Frequently Asked Questions

Biology and Ecosystems

USGS science is used by other agencies to help conserve species, lands, resources, and priority ecosystems.

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Great Sand Dunes National Park
Loss of plant diversity is the primary cause of native bee decline. About 30-50% of all native bees are highly specialized, so if the plant they rely on disappears, the bees go away. If the bees disappear, the plant is unable to reproduce and dies out.  While some of the plants pollinated by native bees are important food crops, other plants...
A bee with pollen on it
Bees feed on and require both nectar and pollen. The nectar is for energy and the pollen provides protein and other nutrients. Most pollen is used by bees as larvae food, but bees also transfer it from plant-to-plant, providing the pollination services needed by plants and nature as a whole.   Learn more: USGS Native Bee Inventory and Monitoring...
The top view of a male Anthophora occidentalis bee
There are over 20,000 known bee species in the world, and 4,000 of them are native to the United States. They range from the tiny (2 mm) and solitary Perdita minima, known as the world’s smallest bee, to kumquat-sized species of carpenter bees. Our bees come in as many sizes, shapes, and colors as the flowers they pollinate. There is still much...
close up of image
Native bees occur on every continent except Antarctica. Wherever there are insect-pollinated flowering plants—be it in forest, farms, cities, and wildlands—there are bees. And just because you don’t see obvious blooming plants, that does not mean that there are no bees around. Look down! Those tiny flowers that you see on some plants are also...
Honey bee (Apis mellifera)
Honey bees are not native to North America. They were originally imported from Europe in the 17th century. Honey bees now help pollinate many U.S. crops like fruits and nuts. In a single year, one honey bee colony can gather about 40 pounds of pollen and 265 pounds of nectar. Honey bees increase our nation's crop values each year by more than 15...
Image: Native Bee Pollinates Native Flower
About 75% of North American plant species require an insect—mostly bees—to move their pollen from one plant to another to effect pollination. Unlike the well-known behavior of the non-native honeybees, there is much that we don’t know about native bees. Many native bees are smaller in size than a grain of rice. Of approximately 4,000 native bee...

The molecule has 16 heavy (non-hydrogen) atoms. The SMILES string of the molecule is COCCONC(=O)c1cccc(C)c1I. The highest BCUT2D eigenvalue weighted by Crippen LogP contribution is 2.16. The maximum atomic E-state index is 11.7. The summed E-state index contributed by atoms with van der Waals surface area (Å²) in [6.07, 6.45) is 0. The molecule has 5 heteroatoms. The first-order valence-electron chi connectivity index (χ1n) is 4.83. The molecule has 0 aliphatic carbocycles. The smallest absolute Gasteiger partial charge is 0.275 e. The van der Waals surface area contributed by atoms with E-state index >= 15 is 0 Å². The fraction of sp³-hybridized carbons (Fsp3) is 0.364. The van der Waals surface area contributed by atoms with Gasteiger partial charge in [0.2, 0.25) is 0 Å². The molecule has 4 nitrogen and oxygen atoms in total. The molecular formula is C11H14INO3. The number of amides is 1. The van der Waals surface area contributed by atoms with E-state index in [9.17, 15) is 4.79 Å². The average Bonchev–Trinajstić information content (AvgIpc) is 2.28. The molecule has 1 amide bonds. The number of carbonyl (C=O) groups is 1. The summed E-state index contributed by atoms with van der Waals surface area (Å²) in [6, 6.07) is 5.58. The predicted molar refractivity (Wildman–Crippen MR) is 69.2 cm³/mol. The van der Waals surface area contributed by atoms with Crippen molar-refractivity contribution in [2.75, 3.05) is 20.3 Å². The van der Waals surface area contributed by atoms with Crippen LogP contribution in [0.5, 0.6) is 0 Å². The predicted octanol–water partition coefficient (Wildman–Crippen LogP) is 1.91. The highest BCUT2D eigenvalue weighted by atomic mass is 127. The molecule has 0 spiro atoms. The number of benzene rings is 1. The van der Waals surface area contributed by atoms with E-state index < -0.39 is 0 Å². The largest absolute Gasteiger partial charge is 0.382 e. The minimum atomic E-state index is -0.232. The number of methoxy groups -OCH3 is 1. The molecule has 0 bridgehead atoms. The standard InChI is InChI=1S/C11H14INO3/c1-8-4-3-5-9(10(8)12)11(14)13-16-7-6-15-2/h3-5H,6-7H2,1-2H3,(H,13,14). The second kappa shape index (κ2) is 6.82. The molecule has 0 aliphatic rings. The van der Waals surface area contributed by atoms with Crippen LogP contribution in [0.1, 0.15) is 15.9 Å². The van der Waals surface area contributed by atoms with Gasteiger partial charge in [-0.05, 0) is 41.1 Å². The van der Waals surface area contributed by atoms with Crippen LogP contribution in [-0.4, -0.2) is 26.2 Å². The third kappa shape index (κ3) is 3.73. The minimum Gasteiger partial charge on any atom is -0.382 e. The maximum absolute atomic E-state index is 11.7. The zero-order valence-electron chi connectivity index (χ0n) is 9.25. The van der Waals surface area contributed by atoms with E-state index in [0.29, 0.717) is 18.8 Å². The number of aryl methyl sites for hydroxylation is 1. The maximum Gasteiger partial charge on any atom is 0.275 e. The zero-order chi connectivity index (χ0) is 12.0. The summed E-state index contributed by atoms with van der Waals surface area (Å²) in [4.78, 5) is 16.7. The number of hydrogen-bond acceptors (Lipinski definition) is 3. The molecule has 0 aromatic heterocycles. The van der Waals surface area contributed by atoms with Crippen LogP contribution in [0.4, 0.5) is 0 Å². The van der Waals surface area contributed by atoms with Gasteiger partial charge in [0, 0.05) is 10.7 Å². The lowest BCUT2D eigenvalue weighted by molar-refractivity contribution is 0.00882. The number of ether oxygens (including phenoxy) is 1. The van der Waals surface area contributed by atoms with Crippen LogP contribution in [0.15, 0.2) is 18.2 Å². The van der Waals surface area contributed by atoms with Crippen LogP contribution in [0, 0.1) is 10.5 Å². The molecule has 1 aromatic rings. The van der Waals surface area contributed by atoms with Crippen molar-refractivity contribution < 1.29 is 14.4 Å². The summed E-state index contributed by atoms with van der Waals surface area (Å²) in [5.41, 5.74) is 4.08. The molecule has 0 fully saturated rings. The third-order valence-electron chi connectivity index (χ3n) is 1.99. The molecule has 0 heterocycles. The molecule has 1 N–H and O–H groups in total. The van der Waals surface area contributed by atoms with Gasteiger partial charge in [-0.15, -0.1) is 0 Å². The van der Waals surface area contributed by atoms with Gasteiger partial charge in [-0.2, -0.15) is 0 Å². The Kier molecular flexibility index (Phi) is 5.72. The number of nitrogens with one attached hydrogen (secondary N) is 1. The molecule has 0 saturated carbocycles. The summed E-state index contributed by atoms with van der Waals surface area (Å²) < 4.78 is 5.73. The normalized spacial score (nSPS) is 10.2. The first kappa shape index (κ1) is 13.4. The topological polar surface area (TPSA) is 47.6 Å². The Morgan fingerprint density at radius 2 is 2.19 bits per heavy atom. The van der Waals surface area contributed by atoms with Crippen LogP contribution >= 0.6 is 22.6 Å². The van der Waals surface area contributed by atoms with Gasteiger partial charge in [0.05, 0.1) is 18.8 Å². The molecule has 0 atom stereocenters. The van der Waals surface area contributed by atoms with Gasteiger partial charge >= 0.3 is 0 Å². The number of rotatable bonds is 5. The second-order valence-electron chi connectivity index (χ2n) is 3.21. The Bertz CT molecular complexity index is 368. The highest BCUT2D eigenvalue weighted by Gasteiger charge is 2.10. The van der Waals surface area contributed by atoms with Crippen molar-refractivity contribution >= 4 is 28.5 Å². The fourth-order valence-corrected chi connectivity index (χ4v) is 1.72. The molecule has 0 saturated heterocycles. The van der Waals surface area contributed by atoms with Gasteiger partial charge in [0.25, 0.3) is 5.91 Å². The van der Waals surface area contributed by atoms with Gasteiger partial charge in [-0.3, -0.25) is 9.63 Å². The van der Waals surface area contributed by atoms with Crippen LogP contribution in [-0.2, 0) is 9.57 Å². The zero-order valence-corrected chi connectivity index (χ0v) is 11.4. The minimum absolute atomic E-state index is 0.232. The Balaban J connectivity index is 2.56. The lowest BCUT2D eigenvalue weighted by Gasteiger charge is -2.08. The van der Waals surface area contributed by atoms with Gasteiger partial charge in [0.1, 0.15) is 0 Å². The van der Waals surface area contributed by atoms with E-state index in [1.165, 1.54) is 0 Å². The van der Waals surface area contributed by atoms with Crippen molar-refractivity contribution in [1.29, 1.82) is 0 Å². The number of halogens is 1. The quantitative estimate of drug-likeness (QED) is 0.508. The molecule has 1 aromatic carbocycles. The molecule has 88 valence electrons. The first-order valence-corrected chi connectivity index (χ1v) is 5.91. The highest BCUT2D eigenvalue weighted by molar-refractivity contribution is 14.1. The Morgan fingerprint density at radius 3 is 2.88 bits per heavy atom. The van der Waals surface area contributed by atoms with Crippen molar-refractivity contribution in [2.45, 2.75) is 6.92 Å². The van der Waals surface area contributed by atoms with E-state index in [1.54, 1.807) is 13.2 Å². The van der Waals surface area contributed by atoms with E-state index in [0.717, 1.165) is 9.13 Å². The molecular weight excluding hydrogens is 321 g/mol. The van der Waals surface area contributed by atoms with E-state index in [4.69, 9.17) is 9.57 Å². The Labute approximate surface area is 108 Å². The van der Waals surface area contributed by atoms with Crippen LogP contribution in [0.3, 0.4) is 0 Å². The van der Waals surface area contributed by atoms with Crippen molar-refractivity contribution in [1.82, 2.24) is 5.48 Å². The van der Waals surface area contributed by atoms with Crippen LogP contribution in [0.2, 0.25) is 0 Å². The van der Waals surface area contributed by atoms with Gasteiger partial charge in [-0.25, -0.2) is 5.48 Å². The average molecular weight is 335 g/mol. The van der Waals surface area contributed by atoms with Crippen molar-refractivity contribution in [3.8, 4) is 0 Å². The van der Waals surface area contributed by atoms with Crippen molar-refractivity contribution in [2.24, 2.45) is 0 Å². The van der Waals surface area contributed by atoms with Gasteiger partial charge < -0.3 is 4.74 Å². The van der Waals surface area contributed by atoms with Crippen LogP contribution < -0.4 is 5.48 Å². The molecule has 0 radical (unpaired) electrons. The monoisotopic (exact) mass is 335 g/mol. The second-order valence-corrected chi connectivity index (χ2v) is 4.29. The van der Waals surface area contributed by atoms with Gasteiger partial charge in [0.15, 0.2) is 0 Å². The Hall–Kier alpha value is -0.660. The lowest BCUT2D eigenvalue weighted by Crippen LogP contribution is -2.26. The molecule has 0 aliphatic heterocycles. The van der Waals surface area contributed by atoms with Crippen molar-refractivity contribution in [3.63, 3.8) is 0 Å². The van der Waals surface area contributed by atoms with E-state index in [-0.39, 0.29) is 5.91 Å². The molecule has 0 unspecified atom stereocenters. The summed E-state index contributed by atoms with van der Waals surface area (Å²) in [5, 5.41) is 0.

Pollinators
Do you enjoy a hot cup of coffee, a juicy peach, an-apple-a-day, almonds, rich and creamy dates, a handful of plump cashews, or vine-ripened tomatoes? Do you enjoy seeing the native flowers and plants that surround you? If so, you depend on pollinators. Wherever flowering plants flourish, pollinating bees, birds, butterflies, bats and other...
Bird Bands
Most bird bands are made of an aluminum alloy and have unique numbers engraved. These numbers can wear off with time to the point that one or more numbers become illegible. The time that it takes for a bird band number to wear off depends on the habits of that bird species and the amount of time that it spends in the water. For instance, a band on...
Location and abundance of ducks captured and banded in Suisun Marsh
Banding and encounter data are available for research purposes. Individual banding data records exist electronically starting in 1960. Pre-1960 banding data are available only for birds that have been encountered. Individual encounter data are available from 1913. To make a data request go to the Banding and Encounter Data page.
Resources for Banders
Use the Bander Portal to: View and update your contact information, List subpermittees, band inventory, and locations associated with your permit, Order bands and confirm bands as received, Request transferral of bands TO your permit or FROM your permit to another permit, Define which menu options subpermitees have permission to access, View...
Photo of Bird Bands in a Variety of Sizes and Types
If you already have a federal permit or sub permit to band birds, sign in to the Bander Portal to order bands and/or confirm bands as received.
Bandit Opening Screen
Bird banding and band recapture data from banding activities must be submitted to the Bird Banding Laboratory using Bandit, The Information Manager for Banding Operations. Bandit is desktop software (not a website) that must be downloaded to your computer. The software is available for both PCs and Macs.